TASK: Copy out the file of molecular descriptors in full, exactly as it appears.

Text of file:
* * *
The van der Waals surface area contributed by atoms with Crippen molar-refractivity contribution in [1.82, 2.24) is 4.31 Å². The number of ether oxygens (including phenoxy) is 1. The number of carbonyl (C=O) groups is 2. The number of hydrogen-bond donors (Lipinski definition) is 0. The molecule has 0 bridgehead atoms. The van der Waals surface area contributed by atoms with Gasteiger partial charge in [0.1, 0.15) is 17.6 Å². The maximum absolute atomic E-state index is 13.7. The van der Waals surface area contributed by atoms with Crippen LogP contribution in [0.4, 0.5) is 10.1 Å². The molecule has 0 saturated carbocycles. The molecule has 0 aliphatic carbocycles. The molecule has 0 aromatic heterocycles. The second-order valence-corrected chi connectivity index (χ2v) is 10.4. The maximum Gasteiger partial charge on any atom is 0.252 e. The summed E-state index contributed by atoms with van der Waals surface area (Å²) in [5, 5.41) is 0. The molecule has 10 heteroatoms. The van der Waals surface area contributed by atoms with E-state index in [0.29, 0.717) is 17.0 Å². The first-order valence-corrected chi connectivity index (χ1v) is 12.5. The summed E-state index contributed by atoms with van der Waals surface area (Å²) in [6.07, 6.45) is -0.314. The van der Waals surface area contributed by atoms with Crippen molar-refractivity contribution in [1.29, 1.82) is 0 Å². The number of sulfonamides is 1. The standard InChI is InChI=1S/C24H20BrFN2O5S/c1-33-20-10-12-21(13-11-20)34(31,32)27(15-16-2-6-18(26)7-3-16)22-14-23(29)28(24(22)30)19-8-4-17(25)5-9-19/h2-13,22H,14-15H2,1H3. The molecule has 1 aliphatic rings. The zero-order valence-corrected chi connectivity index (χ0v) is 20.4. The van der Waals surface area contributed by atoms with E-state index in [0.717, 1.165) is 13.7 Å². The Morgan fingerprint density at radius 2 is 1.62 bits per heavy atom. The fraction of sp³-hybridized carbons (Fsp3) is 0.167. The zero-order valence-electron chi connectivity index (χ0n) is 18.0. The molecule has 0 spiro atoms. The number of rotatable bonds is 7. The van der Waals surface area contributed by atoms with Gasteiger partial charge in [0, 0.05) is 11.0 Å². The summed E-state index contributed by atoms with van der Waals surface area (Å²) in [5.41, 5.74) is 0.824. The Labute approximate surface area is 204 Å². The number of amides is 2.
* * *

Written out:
The van der Waals surface area contributed by atoms with Crippen molar-refractivity contribution in [1.82, 2.24) is 4.31 Å². The number of ether oxygens (including phenoxy) is 1. The number of carbonyl (C=O) groups is 2. The number of hydrogen-bond donors (Lipinski definition) is 0. The molecule has 0 bridgehead atoms. The van der Waals surface area contributed by atoms with Gasteiger partial charge in [0.1, 0.15) is 17.6 Å². The maximum absolute atomic E-state index is 13.7. The van der Waals surface area contributed by atoms with Crippen LogP contribution in [0.4, 0.5) is 10.1 Å². The molecule has 0 saturated carbocycles. The molecule has 0 aliphatic carbocycles. The molecule has 0 aromatic heterocycles. The second-order valence-corrected chi connectivity index (χ2v) is 10.4. The maximum Gasteiger partial charge on any atom is 0.252 e. The summed E-state index contributed by atoms with van der Waals surface area (Å²) in [5, 5.41) is 0. The molecule has 10 heteroatoms. The van der Waals surface area contributed by atoms with E-state index in [0.29, 0.717) is 17.0 Å². The first-order valence-corrected chi connectivity index (χ1v) is 12.5. The summed E-state index contributed by atoms with van der Waals surface area (Å²) in [6.07, 6.45) is -0.314. The van der Waals surface area contributed by atoms with Crippen molar-refractivity contribution in [1.29, 1.82) is 0 Å². The number of sulfonamides is 1. The standard InChI is InChI=1S/C24H20BrFN2O5S/c1-33-20-10-12-21(13-11-20)34(31,32)27(15-16-2-6-18(26)7-3-16)22-14-23(29)28(24(22)30)19-8-4-17(25)5-9-19/h2-13,22H,14-15H2,1H3. The molecule has 1 aliphatic rings. The zero-order valence-corrected chi connectivity index (χ0v) is 20.4. The van der Waals surface area contributed by atoms with E-state index in [0.717, 1.165) is 13.7 Å². The Morgan fingerprint density at radius 2 is 1.62 bits per heavy atom. The fraction of sp³-hybridized carbons (Fsp3) is 0.167. The zero-order valence-electron chi connectivity index (χ0n) is 18.0. The molecule has 0 spiro atoms. The number of rotatable bonds is 7. The van der Waals surface area contributed by atoms with Gasteiger partial charge in [0, 0.05) is 11.0 Å². The summed E-state index contributed by atoms with van der Waals surface area (Å²) in [5.41, 5.74) is 0.824. The Labute approximate surface area is 204 Å². The number of amides is 2.